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Unlimited Music Becomes Mainstream As £100 DRM-Free Service Launches

Datz Music Lounge is the latest online music service to launch and boosts a 1.4 million song catalog from EMI, Warner Music and a number of independent labels, all for a 12-month contract costing £99.99.

Users will be able to download whatever amount they want and most importantly, keep the music after their 12-month contract expires. All files are encoded either as 256kbps and 320kbps MP3 format.

iTunes encodes songs at 128kbps and customers have to switch to iTunes plus to enjoy higher quality music coded at 256kbps.

Since there's no Digital Rights Management system, you will be able to play the music files on most media players on the market.

You will be able to buy the Datz Music Lounge - which includes the required application to download the music (the equivalent of iTunes) and a secure USB dongle that needs to be inserted to access the music.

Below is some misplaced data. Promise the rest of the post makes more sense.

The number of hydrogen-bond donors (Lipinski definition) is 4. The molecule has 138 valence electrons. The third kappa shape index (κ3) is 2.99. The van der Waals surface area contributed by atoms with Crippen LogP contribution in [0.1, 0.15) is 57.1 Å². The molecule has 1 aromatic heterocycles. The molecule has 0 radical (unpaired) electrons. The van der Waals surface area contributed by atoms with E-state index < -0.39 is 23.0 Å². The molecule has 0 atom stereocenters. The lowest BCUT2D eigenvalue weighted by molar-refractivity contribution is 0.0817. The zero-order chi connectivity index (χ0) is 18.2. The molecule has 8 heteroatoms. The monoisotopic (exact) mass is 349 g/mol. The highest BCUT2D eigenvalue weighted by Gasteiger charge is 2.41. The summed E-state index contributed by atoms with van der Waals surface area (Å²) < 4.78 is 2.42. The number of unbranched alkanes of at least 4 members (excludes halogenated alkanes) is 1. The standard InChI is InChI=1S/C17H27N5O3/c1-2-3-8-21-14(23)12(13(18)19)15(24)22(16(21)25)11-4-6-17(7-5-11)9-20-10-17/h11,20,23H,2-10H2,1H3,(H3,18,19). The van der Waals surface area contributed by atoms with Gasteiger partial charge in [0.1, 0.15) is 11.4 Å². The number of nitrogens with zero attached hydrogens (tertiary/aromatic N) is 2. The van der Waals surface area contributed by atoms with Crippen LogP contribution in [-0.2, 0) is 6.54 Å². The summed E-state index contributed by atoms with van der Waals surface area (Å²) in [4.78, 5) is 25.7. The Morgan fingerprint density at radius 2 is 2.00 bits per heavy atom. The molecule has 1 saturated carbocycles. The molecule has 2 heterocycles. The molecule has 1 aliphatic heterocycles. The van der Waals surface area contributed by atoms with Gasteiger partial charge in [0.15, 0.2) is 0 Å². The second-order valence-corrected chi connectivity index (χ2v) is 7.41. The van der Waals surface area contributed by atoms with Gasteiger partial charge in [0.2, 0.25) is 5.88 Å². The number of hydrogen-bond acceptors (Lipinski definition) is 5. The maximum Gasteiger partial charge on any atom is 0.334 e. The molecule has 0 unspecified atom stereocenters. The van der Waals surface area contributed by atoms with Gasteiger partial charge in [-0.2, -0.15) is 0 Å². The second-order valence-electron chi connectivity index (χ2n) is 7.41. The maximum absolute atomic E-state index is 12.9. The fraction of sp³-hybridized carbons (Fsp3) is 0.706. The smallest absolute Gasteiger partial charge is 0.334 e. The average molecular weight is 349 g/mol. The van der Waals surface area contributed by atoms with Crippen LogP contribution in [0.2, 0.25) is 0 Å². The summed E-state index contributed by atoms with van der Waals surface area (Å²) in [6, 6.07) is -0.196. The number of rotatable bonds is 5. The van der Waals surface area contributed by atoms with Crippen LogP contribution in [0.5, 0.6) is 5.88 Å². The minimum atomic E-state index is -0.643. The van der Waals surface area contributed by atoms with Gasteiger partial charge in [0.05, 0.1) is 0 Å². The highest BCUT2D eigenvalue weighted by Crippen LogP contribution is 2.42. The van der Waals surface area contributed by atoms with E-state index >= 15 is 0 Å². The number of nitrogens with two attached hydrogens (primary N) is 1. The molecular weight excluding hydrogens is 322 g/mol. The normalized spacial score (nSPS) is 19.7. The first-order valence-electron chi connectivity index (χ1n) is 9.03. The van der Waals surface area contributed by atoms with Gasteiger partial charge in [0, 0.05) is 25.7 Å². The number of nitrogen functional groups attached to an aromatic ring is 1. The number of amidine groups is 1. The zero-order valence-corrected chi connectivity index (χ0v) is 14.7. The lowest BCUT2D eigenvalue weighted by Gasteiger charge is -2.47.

The service is not compatible with Macs for now and can only be used on two computers and according to Crave (opens in new tab), there will be only 100,000 Datz packs available at launch.

No news either as to whether the other major music labels like Sony or Universal. As it stands, Datz represents the best unlimited music deal and unlike say Nokia's Comes with Music scheme, doesn't tie you up with a particular device.

Find out more about the Datz Music Service here (opens in new tab).

Désiré Athow
Contributor

Désiré has been musing and writing about technology during a career spanning four decades. He dabbled in website building and web hosting when DHTML and frames were en vogue and started writing about the impact of technology on society just before the start of the Y2K hysteria at the turn of the last millennium. Following an eight-year stint at ITProPortal.com where he discovered the joys of global tech-fests, Désiré now heads up TechRadar Pro. Previously he was a freelance technology journalist at Incisive Media, Breakthrough Publishing and Vnunet, and Business Magazine. He also launched and hosted the first Tech Radio Show on Radio Plus.